Christian Life, Culture

The Age of Choice

April 6, 2015

A couple weeks ago Kelly and I sat down to watch a movie on a quiet Saturday night. We hadn’t settled on a specific movie to watch. No worries though, with a redbox less than a mile away, Amazon Prime and Hulu at our fingertips, and a large movie rental store maybe 3 miles away, we had plenty of options.

We pulled up Amazon Prime and started browsing, found a few movies that looked worthwhile, picked one, and settled in. For all of about 10 minutes. The movie wasn’t all that interesting. No problem. There were still others that had looked interesting, so we switched to another movie. 15 minutes in we were still dissatisfied. On to another movie, frustrated with the wasted time.

After about an hour of indecision and flipping between movies we gave up and went to bed unhappy. What had been set to be a nice night at home watching a movie turned into an hour cursed by the amazing breadth of choices we had in front of us, an increasingly common problem in our world with the growing list of options in every realm of life. Whether it be in the realm of entertainment or college degrees or churches or where to live, we have a massive amount of things to choose from. Technology has opened up a realm of possibilities and we’ve entered the age of choice paralyzation. Rather than picking one thing and sticking it through and enjoying it we’re almost constantly evaluating the option we’ve chosen against the ten other options that we can find pictures, blog posts, and videos of online.

I know several people who’ve added at least two years to their college career by switching majors two or more times because other options seemed more interesting. We begin attending a church and after a couple weeks start wondering what the other churches in town are like and end up hopping from one to another, never settling in. Our significant other is great for the moment, but we’re keeping our eyes open in case something better comes along. Sure, our lives are ok, but look at the lives that are out there on Pinterest and Instagram. Why can’t I have a house/family/job/car/fashion sense/body like that?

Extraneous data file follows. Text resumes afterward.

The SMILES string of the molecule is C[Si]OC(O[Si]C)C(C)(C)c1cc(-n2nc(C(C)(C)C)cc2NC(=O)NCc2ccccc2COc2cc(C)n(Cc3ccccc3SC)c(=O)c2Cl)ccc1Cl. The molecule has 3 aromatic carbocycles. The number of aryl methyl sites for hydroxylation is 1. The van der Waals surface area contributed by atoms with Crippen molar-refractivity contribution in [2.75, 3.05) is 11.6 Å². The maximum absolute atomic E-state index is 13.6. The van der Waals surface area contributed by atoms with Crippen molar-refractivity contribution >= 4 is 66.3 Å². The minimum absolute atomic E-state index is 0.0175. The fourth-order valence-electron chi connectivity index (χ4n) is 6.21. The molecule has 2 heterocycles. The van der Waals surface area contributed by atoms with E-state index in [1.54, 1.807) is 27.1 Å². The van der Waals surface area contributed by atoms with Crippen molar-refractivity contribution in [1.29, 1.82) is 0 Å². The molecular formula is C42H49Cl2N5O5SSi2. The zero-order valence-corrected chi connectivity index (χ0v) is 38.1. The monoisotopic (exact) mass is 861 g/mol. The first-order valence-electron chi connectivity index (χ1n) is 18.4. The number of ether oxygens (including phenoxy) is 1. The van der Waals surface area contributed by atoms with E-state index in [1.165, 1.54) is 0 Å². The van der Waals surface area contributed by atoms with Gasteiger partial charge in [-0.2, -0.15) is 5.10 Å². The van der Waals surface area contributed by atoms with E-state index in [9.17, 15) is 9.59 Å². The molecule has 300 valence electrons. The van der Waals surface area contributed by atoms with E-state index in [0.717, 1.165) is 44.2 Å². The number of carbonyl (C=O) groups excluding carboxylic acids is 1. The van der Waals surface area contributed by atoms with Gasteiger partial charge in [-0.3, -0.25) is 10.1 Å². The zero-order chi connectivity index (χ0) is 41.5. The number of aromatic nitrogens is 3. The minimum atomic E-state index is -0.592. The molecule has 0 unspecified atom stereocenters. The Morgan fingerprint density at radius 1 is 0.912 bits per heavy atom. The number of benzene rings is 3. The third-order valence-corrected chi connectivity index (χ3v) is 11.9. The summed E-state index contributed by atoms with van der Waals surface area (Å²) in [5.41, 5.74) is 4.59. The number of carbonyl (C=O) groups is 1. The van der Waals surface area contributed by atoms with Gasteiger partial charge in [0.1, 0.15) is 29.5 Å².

The first and biggest problem with our constant search for something new is the fact that it speaks loudly to the fact that we don’t believe God has a good purpose for where we are now.

Secondly, it kills the hope, joy, and peace that we are meant to have throughout all of life. The followers of Jesus are to be the most joyful people, at peace regardless of their circumstances and saying with the apostle Paul, “I have learned in all situations how to rejoice. ”

Thirdly, it prevents us from learning what God has given us to learn and growing up into the person that he wants us to be. Tying in to the first point, God has put you where you are now because he has something that will be for your good and his glory there. He wants you to learn and grow and become. We are to be like David, who served in his imprisonment with excellency rather than spending his days pondering what it would be like to be somewhere else. As a result of his focus and excellence he grew in character and was exalted by the Lord to the place of second in command in the nation .

Instead of always looking at the greener grass on the other side, lean into where God has you now, whether that be your job, schooling, relationship, or even the body he has given you. He has you there with a purpose that’s awesome. As you own that space with excellence and faithfulness he will lead you to open doors that will take you beyond what you had ever imagined for yourself.

Don’t waste your time. The Psalmist was right when he wrote that our lives are barely a breath. Don’t be like Kelly and I were on that Saturday night, digging ourselves into frustration rather than enjoying and being satisfied with what we had chosen. There’s joy in every situation, hope in every inch of your life, and peace anywhere that Jesus is (which is everywhere!). Lean in and watch the amazing happen.